WHEN I WAS eight years old I visited South Africa, my dad’s homeland, for the first time. I’ll never forget flying into Jo’burg, looking down over the houses in the city and seeing hundreds of turquoise squiggles and dots. ‘Wow,’ I said, excitedly, ‘everyone has a swimming pool here!’
My dad gave me a stern look. ‘Not everyone,’ he said. It was 1987, and apartheid was in its final throes.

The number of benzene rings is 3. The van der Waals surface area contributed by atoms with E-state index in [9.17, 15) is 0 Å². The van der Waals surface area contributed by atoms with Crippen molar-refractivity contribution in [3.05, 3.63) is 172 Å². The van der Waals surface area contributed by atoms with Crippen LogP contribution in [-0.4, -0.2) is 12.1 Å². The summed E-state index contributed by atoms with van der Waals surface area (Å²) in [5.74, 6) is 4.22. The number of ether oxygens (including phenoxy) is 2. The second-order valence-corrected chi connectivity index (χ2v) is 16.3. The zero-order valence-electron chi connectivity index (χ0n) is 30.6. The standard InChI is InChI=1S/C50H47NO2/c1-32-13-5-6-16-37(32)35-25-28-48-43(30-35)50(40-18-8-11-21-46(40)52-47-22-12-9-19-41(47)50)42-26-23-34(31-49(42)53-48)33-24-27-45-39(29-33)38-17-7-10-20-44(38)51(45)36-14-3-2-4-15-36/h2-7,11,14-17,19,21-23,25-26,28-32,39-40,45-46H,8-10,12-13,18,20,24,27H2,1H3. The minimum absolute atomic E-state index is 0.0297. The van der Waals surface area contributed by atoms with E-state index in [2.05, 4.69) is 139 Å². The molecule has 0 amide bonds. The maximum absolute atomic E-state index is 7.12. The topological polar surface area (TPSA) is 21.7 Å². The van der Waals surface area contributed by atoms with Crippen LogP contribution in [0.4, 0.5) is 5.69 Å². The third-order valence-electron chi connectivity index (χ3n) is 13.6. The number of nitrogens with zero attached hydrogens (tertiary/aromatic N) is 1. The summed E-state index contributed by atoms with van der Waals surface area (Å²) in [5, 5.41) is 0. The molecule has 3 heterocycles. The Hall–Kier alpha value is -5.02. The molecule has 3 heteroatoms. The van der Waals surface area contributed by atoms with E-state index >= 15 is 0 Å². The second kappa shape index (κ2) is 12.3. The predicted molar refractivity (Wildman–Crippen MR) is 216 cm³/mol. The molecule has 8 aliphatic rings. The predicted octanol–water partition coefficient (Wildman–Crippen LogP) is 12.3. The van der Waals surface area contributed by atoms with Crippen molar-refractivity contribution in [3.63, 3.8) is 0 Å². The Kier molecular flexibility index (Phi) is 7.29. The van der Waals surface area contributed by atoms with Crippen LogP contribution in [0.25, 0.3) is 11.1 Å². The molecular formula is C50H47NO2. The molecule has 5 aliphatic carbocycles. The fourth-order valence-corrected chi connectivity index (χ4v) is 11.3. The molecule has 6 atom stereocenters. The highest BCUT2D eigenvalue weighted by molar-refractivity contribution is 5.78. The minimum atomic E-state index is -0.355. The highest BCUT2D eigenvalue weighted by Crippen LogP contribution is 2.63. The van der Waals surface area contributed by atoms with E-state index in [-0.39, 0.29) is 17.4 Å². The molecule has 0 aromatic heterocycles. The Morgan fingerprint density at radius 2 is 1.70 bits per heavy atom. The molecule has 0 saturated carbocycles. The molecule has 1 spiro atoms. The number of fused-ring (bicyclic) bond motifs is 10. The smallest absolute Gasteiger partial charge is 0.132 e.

I learnt a lot on that trip – my first taste of inequality at its most raw. It was Passover when we visited. Springtime in Europe, autumn in the southern hemisphere. I lifted the calendar off my grandpa’s wall and turned the pages. What month must we be in now, I tried to estimate. September? Maybe October? ‘Eh!’ said my grandpa when he noticed someone had changed the calendar, ‘Why is this on the wrong month? It’s April!’